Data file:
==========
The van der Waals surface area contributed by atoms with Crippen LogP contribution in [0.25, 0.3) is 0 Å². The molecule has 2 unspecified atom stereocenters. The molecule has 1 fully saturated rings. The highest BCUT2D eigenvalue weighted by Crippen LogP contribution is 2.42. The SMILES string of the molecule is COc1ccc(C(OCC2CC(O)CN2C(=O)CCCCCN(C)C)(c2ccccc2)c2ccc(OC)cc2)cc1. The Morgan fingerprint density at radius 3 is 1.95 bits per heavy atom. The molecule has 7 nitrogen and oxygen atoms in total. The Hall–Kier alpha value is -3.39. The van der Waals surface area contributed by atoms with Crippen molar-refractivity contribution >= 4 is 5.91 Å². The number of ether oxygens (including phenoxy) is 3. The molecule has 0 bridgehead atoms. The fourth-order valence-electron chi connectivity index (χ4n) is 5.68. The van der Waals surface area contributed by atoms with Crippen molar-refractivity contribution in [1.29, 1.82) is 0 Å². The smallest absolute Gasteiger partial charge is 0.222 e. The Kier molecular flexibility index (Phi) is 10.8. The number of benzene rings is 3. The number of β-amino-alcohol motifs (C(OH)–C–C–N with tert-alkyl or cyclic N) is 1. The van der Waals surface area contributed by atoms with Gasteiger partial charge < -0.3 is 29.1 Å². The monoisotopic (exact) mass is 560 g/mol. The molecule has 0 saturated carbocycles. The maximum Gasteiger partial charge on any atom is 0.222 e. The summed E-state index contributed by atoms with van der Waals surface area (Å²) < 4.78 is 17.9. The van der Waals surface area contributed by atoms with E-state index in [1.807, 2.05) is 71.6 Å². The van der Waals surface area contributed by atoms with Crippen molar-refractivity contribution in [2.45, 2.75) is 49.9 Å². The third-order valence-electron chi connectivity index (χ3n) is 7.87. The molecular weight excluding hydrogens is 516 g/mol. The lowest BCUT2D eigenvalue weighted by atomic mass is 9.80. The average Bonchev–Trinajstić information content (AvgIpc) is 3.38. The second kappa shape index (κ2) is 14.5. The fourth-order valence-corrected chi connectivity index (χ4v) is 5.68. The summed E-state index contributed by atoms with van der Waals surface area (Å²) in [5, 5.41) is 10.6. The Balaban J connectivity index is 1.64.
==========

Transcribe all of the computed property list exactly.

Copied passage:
The van der Waals surface area contributed by atoms with Crippen LogP contribution in [0.25, 0.3) is 0 Å². The molecule has 2 unspecified atom stereocenters. The molecule has 1 fully saturated rings. The highest BCUT2D eigenvalue weighted by Crippen LogP contribution is 2.42. The SMILES string of the molecule is COc1ccc(C(OCC2CC(O)CN2C(=O)CCCCCN(C)C)(c2ccccc2)c2ccc(OC)cc2)cc1. The Morgan fingerprint density at radius 3 is 1.95 bits per heavy atom. The molecule has 7 nitrogen and oxygen atoms in total. The Hall–Kier alpha value is -3.39. The van der Waals surface area contributed by atoms with Crippen molar-refractivity contribution >= 4 is 5.91 Å². The number of ether oxygens (including phenoxy) is 3. The molecule has 0 bridgehead atoms. The fourth-order valence-electron chi connectivity index (χ4n) is 5.68. The van der Waals surface area contributed by atoms with Crippen molar-refractivity contribution in [1.29, 1.82) is 0 Å². The smallest absolute Gasteiger partial charge is 0.222 e. The Kier molecular flexibility index (Phi) is 10.8. The number of benzene rings is 3. The number of β-amino-alcohol motifs (C(OH)–C–C–N with tert-alkyl or cyclic N) is 1. The van der Waals surface area contributed by atoms with Gasteiger partial charge < -0.3 is 29.1 Å². The monoisotopic (exact) mass is 560 g/mol. The molecule has 0 saturated carbocycles. The maximum Gasteiger partial charge on any atom is 0.222 e. The summed E-state index contributed by atoms with van der Waals surface area (Å²) < 4.78 is 17.9. The van der Waals surface area contributed by atoms with E-state index in [1.807, 2.05) is 71.6 Å². The van der Waals surface area contributed by atoms with Crippen molar-refractivity contribution in [2.45, 2.75) is 49.9 Å². The third-order valence-electron chi connectivity index (χ3n) is 7.87. The molecular weight excluding hydrogens is 516 g/mol. The lowest BCUT2D eigenvalue weighted by atomic mass is 9.80. The average Bonchev–Trinajstić information content (AvgIpc) is 3.38. The second kappa shape index (κ2) is 14.5. The fourth-order valence-corrected chi connectivity index (χ4v) is 5.68. The summed E-state index contributed by atoms with van der Waals surface area (Å²) in [5, 5.41) is 10.6. The Balaban J connectivity index is 1.64.